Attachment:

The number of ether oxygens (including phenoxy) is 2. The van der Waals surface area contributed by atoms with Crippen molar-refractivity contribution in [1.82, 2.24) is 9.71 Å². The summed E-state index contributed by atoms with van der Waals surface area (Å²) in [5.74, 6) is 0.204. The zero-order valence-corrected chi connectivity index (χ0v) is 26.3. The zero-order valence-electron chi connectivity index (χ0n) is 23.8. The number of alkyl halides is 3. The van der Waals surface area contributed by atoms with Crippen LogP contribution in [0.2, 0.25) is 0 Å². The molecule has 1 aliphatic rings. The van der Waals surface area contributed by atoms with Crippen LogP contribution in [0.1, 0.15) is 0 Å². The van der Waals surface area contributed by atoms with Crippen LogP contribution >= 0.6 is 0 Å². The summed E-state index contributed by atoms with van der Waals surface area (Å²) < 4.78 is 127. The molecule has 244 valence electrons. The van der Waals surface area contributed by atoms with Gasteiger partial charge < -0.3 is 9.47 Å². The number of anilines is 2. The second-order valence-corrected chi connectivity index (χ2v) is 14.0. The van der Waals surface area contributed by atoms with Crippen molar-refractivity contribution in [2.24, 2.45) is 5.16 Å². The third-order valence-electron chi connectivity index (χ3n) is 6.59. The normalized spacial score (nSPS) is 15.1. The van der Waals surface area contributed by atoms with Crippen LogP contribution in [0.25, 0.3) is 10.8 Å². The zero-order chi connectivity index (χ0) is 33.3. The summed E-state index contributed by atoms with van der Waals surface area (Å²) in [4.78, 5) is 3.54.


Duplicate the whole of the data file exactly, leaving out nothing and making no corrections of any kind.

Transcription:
The number of ether oxygens (including phenoxy) is 2. The van der Waals surface area contributed by atoms with Crippen molar-refractivity contribution in [1.82, 2.24) is 9.71 Å². The summed E-state index contributed by atoms with van der Waals surface area (Å²) in [5.74, 6) is 0.204. The zero-order valence-corrected chi connectivity index (χ0v) is 26.3. The zero-order valence-electron chi connectivity index (χ0n) is 23.8. The number of alkyl halides is 3. The van der Waals surface area contributed by atoms with Crippen LogP contribution in [0.2, 0.25) is 0 Å². The molecule has 1 aliphatic rings. The van der Waals surface area contributed by atoms with Crippen LogP contribution in [0.1, 0.15) is 0 Å². The van der Waals surface area contributed by atoms with Crippen LogP contribution >= 0.6 is 0 Å². The summed E-state index contributed by atoms with van der Waals surface area (Å²) < 4.78 is 127. The molecule has 244 valence electrons. The van der Waals surface area contributed by atoms with Gasteiger partial charge < -0.3 is 9.47 Å². The number of anilines is 2. The second-order valence-corrected chi connectivity index (χ2v) is 14.0. The van der Waals surface area contributed by atoms with Crippen molar-refractivity contribution in [2.24, 2.45) is 5.16 Å². The third-order valence-electron chi connectivity index (χ3n) is 6.59. The normalized spacial score (nSPS) is 15.1. The van der Waals surface area contributed by atoms with Crippen LogP contribution in [0.25, 0.3) is 10.8 Å². The zero-order chi connectivity index (χ0) is 33.3. The summed E-state index contributed by atoms with van der Waals surface area (Å²) in [4.78, 5) is 3.54.